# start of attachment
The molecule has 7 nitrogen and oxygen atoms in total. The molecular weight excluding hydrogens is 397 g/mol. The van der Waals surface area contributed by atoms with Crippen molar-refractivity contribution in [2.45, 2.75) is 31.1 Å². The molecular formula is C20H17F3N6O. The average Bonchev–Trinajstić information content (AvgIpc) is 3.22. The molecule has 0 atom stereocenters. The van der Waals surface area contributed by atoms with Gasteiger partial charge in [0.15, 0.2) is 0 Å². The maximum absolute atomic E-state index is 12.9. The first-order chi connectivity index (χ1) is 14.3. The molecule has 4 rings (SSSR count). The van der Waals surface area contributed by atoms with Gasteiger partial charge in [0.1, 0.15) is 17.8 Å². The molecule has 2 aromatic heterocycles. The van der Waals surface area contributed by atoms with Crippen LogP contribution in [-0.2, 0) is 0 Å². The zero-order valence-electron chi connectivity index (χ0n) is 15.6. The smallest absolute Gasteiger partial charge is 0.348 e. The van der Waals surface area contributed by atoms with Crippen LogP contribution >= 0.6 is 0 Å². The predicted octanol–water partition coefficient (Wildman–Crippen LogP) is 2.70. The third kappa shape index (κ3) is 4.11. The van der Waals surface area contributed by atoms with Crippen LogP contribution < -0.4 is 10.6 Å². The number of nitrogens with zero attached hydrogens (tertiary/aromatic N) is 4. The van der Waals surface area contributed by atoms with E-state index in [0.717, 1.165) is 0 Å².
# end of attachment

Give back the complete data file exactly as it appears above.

The molecule has 7 nitrogen and oxygen atoms in total. The molecular weight excluding hydrogens is 397 g/mol. The van der Waals surface area contributed by atoms with Crippen molar-refractivity contribution in [2.45, 2.75) is 31.1 Å². The molecular formula is C20H17F3N6O. The average Bonchev–Trinajstić information content (AvgIpc) is 3.22. The molecule has 0 atom stereocenters. The van der Waals surface area contributed by atoms with Gasteiger partial charge in [0.15, 0.2) is 0 Å². The maximum absolute atomic E-state index is 12.9. The first-order chi connectivity index (χ1) is 14.3. The molecule has 4 rings (SSSR count). The van der Waals surface area contributed by atoms with Gasteiger partial charge in [0.1, 0.15) is 17.8 Å². The molecule has 2 aromatic heterocycles. The van der Waals surface area contributed by atoms with Crippen LogP contribution in [-0.2, 0) is 0 Å². The zero-order valence-electron chi connectivity index (χ0n) is 15.6. The smallest absolute Gasteiger partial charge is 0.348 e. The van der Waals surface area contributed by atoms with Crippen LogP contribution >= 0.6 is 0 Å². The predicted octanol–water partition coefficient (Wildman–Crippen LogP) is 2.70. The third kappa shape index (κ3) is 4.11. The van der Waals surface area contributed by atoms with Crippen LogP contribution < -0.4 is 10.6 Å². The number of nitrogens with zero attached hydrogens (tertiary/aromatic N) is 4. The van der Waals surface area contributed by atoms with E-state index in [0.717, 1.165) is 0 Å².